Over the years, Vitra accumulated a growing collection of chairs and other furniture. With the aim of making the collection accessible to the public, a shed-like structure was initially envisioned for storage and exhibition purposes. Yet during the planning of Frank Gehry's first building in Europe, the original function was expanded. A museum was established as an independent foundation dedicated to the research and popularisation of design and architecture: the Vitra Design Museum.
Despite its modest scale, the Vitra Design Museum building emerged as a programmatic work of deconstructivism, a collage of towers, ramps and cubes. Its expressive forms are not arbitrary, but are determined by their function and the lighting. The exhibition area totalling some 700 square metres extends over two floors, with daylight entering the roof area through large windows.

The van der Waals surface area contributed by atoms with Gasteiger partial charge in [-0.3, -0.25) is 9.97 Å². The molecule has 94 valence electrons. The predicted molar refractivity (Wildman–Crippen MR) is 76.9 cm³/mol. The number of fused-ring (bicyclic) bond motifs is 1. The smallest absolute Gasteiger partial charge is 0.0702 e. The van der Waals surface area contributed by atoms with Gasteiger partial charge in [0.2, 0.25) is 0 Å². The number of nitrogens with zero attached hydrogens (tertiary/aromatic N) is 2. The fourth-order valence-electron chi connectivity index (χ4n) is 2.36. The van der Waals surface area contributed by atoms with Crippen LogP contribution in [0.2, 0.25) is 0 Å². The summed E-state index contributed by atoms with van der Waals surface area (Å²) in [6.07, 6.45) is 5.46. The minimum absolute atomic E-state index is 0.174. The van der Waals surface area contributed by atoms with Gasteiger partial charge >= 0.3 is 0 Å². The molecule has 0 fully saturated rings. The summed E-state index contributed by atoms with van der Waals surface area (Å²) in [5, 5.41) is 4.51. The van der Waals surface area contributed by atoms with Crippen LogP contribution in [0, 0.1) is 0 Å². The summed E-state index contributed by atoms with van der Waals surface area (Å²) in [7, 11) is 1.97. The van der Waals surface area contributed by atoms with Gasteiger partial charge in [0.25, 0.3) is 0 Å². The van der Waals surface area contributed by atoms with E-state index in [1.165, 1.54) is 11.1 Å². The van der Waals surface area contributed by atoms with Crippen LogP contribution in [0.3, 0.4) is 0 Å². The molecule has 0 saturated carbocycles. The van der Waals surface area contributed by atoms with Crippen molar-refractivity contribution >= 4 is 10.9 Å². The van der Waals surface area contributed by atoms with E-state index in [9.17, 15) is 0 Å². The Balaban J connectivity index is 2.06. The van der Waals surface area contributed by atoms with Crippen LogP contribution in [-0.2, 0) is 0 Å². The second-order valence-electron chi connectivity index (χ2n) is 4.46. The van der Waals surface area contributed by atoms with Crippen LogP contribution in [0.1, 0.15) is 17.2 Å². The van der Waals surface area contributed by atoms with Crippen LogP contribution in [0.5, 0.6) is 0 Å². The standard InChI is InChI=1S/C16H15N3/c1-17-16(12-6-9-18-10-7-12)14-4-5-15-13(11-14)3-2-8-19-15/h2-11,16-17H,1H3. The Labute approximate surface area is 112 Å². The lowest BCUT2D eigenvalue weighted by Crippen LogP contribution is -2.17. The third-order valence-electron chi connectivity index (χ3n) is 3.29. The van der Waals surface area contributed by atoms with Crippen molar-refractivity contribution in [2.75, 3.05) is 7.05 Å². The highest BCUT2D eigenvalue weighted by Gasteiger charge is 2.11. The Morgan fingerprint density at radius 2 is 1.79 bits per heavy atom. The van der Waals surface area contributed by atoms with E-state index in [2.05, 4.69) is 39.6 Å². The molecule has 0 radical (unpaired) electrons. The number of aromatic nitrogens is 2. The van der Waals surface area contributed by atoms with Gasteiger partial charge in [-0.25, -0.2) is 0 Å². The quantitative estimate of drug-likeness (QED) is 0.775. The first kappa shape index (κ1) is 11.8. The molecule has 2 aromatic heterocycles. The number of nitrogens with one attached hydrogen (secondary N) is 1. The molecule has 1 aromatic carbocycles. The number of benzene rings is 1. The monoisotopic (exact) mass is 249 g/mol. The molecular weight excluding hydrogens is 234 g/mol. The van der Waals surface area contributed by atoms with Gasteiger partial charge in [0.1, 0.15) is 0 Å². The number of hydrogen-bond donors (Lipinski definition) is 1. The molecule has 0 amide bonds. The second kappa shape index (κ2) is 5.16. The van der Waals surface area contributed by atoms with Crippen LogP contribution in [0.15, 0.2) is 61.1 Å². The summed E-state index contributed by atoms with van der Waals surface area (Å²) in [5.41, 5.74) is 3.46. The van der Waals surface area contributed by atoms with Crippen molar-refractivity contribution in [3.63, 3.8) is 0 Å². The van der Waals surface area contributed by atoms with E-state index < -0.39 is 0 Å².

The Vitra Design Museum is among the world’s leading museums of design. It is dedicated to the research and presentation of design, past and present, and examines design’s relationship to architecture, art and everyday culture. The museum annually mounts two major temporary exhibitions. Smaller parallel shows are presented in the Vitra Design Museum Gallery, a neighbouring exhibition space. Often developed with renowned designers, many of the museum’s exhibitions cover highly relevant contemporary themes, such as future technologies, sustainability or questions like mobility and social awareness. Others address historical aspects or protagonists.